The Middle Eocene Climatic Optimum (MECO, ~40 Ma) was a transient period of global warming that interrupted the secular Cenozoic cooling trend. We investigated the paleoceanographic, paleoenvironmental and paleoecological repercussions of the MECO in the south-east Atlantic subtropical gyre (Ocean Drilling Program Site 1263). TEX86 and δ18O records support an ~4°C increase in surface and deep-water temperatures during the course of MECO. There is no long-term negative carbon isotope excursion (CIE) associated with the early warming, consistent with other sites, and there is no short-term negative CIE (~50 kyr) during the peak of the MECO, as observed at some sites. This lack of a CIE during the peak of the MECO at Site 1263 could be due to poor sediment recovery or geographic heterogeneity of the δ13C signal. Benthic and planktic foraminiferal mass accumulation rates declined markedly during MECO, indicating a reduction of planktic foraminiferal production and export productivity. Vertical δ13C gradients do not indicate major changes in water-column stratification, and there is no biomarker or micropaleontological evidence that hypoxia developed. We suggest that temperature-dependency of metabolic rates could explain the observed decrease in foraminiferal productivity during warming. The kinetics of biochemical reactions increase with temperature, more so for heterotrophs than for autotrophs. Steady warming during MECO may have enhanced heterotroph (i.e., foraminiferal) metabolic rates, so that they required more nutrients. These additional nutrients were not available because of the oligotrophic conditions in the region and the lesser response of primary producers to warming. The combination of warming and heterotroph starvation altered pelagic food webs, increased water-column recycling of organic carbon, and decreased the amount of organic carbon available to the benthos.

The Middle Eocene Climatic Optimum (MECO): a multi-proxy record of paleoceanographic changes in the South-East Atlantic (ODP Site 1263, Walvis Ridge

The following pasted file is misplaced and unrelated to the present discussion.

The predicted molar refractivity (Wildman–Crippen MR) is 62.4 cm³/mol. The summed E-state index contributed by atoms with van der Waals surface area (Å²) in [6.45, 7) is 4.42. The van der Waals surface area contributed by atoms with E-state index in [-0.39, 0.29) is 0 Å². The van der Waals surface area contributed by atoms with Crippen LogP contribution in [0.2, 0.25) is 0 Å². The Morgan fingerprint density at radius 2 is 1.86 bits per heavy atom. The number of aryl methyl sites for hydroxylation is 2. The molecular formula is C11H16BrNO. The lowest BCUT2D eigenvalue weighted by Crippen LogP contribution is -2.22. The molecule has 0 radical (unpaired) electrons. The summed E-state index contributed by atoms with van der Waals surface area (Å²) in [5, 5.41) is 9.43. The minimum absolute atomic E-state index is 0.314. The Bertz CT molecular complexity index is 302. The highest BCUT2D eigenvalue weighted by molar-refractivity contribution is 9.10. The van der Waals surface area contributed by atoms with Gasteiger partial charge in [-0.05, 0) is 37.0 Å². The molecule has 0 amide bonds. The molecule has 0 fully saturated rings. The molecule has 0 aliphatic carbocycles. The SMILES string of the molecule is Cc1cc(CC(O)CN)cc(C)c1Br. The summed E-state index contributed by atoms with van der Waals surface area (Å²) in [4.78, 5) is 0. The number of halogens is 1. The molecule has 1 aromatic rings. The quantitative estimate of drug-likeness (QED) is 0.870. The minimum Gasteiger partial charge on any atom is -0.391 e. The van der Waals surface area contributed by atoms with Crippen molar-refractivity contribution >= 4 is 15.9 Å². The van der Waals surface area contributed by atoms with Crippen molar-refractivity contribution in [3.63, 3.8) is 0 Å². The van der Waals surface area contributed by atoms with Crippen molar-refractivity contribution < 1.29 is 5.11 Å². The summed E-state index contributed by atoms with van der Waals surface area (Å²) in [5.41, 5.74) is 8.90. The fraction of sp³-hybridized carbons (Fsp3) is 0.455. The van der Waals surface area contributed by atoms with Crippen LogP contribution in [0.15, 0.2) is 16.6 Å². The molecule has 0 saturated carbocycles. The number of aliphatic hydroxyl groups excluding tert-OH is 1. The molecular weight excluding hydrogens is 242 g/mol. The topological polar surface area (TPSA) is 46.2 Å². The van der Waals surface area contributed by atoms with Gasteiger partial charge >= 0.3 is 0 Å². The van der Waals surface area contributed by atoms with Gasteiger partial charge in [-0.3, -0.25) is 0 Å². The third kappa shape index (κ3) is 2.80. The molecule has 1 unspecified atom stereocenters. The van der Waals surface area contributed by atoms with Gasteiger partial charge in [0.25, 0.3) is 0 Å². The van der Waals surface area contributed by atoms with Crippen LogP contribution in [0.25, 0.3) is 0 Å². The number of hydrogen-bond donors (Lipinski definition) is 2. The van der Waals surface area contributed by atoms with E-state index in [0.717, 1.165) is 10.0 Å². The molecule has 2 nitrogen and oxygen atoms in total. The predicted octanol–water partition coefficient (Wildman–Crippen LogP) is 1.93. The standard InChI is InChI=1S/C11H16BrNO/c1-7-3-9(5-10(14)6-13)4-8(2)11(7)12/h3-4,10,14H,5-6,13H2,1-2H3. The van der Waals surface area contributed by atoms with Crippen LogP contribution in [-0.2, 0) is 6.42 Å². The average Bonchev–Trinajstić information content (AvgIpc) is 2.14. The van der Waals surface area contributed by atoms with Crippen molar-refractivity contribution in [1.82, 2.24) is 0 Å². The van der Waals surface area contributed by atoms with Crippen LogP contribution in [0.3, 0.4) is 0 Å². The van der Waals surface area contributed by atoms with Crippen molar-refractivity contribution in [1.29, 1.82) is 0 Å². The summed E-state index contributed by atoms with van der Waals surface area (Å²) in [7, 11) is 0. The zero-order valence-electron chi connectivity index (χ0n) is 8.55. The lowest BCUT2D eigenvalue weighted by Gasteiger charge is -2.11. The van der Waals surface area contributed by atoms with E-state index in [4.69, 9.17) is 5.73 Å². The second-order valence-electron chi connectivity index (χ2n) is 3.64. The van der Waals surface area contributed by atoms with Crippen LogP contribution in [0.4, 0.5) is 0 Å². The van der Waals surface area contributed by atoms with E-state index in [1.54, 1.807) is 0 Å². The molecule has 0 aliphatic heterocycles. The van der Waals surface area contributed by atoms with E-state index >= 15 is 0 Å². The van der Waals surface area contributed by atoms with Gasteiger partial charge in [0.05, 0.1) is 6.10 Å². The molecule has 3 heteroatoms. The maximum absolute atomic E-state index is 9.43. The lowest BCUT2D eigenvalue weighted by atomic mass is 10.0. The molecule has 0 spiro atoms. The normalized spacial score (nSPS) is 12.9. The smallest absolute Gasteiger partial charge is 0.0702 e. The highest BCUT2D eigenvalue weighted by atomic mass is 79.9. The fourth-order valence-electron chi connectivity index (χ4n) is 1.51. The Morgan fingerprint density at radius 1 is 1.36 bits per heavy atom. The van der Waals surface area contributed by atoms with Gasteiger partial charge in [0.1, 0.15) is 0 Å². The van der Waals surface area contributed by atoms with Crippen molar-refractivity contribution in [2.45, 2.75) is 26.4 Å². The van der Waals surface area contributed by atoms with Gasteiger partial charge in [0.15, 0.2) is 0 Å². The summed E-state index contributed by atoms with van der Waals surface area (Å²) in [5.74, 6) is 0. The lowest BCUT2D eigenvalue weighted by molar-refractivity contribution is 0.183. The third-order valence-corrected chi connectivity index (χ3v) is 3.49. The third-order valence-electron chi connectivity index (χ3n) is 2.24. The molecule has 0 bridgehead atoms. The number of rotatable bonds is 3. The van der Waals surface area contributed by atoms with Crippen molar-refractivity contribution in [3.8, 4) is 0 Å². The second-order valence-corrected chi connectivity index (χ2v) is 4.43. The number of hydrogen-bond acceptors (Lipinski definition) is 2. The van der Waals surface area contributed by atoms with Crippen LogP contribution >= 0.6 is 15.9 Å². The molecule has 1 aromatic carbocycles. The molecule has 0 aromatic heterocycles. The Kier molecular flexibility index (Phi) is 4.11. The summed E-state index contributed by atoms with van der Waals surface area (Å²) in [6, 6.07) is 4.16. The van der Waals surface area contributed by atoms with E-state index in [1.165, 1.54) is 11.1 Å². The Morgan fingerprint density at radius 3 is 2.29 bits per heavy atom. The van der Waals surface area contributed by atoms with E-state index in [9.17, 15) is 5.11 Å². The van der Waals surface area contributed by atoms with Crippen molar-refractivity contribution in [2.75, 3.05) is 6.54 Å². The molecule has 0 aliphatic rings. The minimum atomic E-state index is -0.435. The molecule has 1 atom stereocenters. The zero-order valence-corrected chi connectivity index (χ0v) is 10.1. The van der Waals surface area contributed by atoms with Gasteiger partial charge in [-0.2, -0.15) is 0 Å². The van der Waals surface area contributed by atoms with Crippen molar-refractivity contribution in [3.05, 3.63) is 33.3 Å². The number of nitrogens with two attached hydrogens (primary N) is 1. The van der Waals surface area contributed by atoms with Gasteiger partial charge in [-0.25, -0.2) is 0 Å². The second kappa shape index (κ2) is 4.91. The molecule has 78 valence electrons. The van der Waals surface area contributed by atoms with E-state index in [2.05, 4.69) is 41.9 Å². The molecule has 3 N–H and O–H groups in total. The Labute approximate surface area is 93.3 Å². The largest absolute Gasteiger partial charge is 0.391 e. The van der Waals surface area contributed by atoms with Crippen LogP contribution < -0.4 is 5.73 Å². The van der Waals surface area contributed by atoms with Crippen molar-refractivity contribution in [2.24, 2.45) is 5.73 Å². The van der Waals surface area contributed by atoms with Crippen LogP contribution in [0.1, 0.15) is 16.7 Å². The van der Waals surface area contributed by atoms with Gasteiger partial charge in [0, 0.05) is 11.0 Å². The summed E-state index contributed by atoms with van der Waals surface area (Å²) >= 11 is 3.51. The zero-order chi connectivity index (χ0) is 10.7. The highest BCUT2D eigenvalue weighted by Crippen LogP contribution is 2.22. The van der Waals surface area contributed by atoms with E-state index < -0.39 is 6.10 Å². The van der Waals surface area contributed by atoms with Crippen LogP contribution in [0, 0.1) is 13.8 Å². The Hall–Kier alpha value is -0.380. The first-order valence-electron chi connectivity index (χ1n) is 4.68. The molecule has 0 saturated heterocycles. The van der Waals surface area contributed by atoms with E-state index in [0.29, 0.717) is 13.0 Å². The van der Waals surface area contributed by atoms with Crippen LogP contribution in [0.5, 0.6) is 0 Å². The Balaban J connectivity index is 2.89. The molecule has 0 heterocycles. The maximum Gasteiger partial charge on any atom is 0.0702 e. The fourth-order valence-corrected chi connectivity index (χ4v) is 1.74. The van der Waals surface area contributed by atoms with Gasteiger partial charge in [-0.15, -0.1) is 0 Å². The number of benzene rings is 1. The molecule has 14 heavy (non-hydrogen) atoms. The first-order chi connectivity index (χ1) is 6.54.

LUCIANI, Valeria
Penultimo
;
2014

Abstract

The Middle Eocene Climatic Optimum (MECO, ~40 Ma) was a transient period of global warming that interrupted the secular Cenozoic cooling trend. We investigated the paleoceanographic, paleoenvironmental and paleoecological repercussions of the MECO in the south-east Atlantic subtropical gyre (Ocean Drilling Program Site 1263). TEX86 and δ18O records support an ~4°C increase in surface and deep-water temperatures during the course of MECO. There is no long-term negative carbon isotope excursion (CIE) associated with the early warming, consistent with other sites, and there is no short-term negative CIE (~50 kyr) during the peak of the MECO, as observed at some sites. This lack of a CIE during the peak of the MECO at Site 1263 could be due to poor sediment recovery or geographic heterogeneity of the δ13C signal. Benthic and planktic foraminiferal mass accumulation rates declined markedly during MECO, indicating a reduction of planktic foraminiferal production and export productivity. Vertical δ13C gradients do not indicate major changes in water-column stratification, and there is no biomarker or micropaleontological evidence that hypoxia developed. We suggest that temperature-dependency of metabolic rates could explain the observed decrease in foraminiferal productivity during warming. The kinetics of biochemical reactions increase with temperature, more so for heterotrophs than for autotrophs. Steady warming during MECO may have enhanced heterotroph (i.e., foraminiferal) metabolic rates, so that they required more nutrients. These additional nutrients were not available because of the oligotrophic conditions in the region and the lesser response of primary producers to warming. The combination of warming and heterotroph starvation altered pelagic food webs, increased water-column recycling of organic carbon, and decreased the amount of organic carbon available to the benthos.
2014
Boscolo Galazzo, F.; Thomas, E.; Pagani, M.; Warren, C.; Luciani, Valeria; Giusberti, L.
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Utilizza questo identificativo per citare o creare un link a questo documento: https://hdl.handle.net/11392/2213612
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